“Announcing the Top 500 NGOs 2019”

Editor’s note: NGO Advisor published the above-titled article, which reads as follows:

“Innovation, Impact, and Governance: this is what NGO Advisor looks at when analysing the non-profit world, or should we say the ’Social Profit world‘. Welcome to the Top 500 NGOs 2019 list.

‘The 2019 list reflects the many changes of the past year, with 40 organizations appearing for the first time,’ said Jean-Christophe Nothias, chairman of NGO Advisor. ‘Alongside these new organisations joining the 2019 rankings, the list comes with its share of surprise, anticipation, and sometimes disappointment. It also means that, sadly, 40 organisations did not make the cut this year. Being part of the Ivy league is still something to battle for.’


“Study in China: NGO Monitoring Improves Compliance With National Rules”

Editors note: Noozhawk posted the above-titled article, which reads as follows:

“By Jim Logan for UCSB | June 1, 2019 | 3:03 p.m.

Every year, China’s central government hands down scores of mandates on issues like the environment and education to local officials. But in a country with thousands of counties, districts, townships and more, ensuring compliance with those rules presents a huge challenge.

A national-scale experiment conducted over five years and designed by two UCSB scholars and their collaborators at Nanjing University, demonstrates that monitoring of local governments by non-governmental organizations (NGOs) plays a direct role in boosting compliance with national policy orders.


“Donors freeze funding to NGOs over corruption”

Editor’s Note: The Daily Monitor posted the above-titled article, which reads in part as follows:

“The Democratic Governance Facility (DGF), the largest pool of donor funding to non-governmental organisations in Uganda, has terminated funding to four NGOs after a forensic audit uncovered widespread rot and corruption.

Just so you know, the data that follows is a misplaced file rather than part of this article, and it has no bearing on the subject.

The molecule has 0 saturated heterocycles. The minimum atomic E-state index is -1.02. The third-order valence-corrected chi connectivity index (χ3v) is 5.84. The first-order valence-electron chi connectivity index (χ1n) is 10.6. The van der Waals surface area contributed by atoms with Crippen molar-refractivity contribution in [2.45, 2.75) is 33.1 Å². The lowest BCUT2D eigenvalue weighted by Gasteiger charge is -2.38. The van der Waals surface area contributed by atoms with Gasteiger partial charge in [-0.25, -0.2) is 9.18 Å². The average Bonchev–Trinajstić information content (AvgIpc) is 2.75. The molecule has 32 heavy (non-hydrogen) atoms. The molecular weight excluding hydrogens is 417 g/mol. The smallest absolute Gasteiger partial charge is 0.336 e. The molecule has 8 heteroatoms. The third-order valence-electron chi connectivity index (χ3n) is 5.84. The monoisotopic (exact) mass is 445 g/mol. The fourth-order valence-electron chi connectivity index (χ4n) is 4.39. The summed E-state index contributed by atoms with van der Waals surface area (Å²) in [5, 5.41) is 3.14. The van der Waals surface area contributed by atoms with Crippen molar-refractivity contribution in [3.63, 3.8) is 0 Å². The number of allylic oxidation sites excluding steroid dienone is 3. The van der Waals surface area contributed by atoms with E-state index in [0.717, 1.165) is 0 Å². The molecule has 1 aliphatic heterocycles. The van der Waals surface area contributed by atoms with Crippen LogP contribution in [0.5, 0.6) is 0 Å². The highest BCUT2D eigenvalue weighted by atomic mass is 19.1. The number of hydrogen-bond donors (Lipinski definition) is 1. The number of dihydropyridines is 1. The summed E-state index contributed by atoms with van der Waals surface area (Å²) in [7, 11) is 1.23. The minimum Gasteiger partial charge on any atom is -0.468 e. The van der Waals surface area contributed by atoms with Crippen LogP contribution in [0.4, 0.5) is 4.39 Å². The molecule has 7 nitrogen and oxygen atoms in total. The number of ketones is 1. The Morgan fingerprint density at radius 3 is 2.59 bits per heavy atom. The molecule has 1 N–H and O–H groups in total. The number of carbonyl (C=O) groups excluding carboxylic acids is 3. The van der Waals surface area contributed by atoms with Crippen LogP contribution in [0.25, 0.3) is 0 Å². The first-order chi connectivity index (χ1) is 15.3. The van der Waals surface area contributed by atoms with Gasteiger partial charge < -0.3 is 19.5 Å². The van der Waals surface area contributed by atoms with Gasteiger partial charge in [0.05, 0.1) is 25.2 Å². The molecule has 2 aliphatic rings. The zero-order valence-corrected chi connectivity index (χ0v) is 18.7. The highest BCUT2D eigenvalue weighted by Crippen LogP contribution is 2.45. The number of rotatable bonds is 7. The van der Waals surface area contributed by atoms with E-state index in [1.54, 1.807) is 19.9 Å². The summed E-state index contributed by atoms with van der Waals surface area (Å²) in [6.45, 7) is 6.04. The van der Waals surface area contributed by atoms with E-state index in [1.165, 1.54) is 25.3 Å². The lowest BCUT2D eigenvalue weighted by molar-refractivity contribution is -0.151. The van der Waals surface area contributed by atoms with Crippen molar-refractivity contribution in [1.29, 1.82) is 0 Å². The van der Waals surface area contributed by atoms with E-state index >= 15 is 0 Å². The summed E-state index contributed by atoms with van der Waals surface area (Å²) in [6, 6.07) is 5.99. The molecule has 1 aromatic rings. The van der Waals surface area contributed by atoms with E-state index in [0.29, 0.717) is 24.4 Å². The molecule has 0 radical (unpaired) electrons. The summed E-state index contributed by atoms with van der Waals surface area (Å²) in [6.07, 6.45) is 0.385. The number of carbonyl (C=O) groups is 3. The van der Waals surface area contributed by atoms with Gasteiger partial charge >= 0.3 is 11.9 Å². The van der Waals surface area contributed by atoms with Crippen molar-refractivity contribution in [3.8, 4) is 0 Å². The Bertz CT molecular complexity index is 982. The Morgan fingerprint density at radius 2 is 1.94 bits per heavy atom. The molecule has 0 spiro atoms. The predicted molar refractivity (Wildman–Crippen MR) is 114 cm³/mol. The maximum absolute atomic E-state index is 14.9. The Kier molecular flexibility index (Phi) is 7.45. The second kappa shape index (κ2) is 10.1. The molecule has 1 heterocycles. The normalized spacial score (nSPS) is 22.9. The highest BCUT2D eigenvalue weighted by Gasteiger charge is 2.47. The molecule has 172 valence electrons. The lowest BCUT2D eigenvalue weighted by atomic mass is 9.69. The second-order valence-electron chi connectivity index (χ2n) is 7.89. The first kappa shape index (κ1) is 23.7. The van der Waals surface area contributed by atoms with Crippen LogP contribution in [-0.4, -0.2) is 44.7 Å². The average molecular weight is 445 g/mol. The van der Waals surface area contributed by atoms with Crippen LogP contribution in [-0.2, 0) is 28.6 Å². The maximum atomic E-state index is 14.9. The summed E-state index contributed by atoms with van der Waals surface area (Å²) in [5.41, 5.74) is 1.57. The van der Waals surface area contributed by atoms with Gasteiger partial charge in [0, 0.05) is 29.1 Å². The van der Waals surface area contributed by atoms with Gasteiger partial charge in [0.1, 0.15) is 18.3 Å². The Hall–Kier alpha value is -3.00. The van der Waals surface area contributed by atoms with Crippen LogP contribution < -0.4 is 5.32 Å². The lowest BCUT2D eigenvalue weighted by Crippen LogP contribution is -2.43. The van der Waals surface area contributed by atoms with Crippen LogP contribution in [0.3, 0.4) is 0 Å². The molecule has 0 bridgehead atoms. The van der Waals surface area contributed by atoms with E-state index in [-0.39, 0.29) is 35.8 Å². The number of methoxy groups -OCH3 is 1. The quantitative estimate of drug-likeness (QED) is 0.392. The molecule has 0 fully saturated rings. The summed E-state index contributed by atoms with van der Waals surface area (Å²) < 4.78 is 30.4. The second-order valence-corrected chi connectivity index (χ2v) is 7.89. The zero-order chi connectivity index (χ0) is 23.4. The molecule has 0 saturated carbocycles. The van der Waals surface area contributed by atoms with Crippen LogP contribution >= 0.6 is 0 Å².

Unsupported expenditure, outright theft, improper procurements and using the same documents to account to different donors, were some of the issues uncovered, according to sources familiar with the investigation. Some of the NGOs provided receipts dated before events had taken place, or for petroleum consumption tagged to license plates that turned out to belong to heavy-duty diesel trucks, which do not belong to the NGO fleet.”


“The Future of Transnational NGO Advocacy”

Editor’s Note: The Stanford Social Innovation review published the above-titled article, which reads in part as follows:

“International non-governmental organizations (NGOs) have repeatedly won Nobel prizes for their advocacy work and helped combat major world problems ranging from arms control to global poverty. However, international advocacy organizations, particularly those from high-income countries in the Global North, face a growing crisis of relevance.

Policymakers and the general public increasingly question the accuracy of NGOs’ claims and the legitimacy of allowing Northern NGOs to speak for, or advocate on behalf of, people living in developing countries. In a growing number of countries, legal restrictions on foreign NGOs have limited Northern NGOs’ ability to conduct operations or provide funding, reducing their access and capacity to work with Southern partners.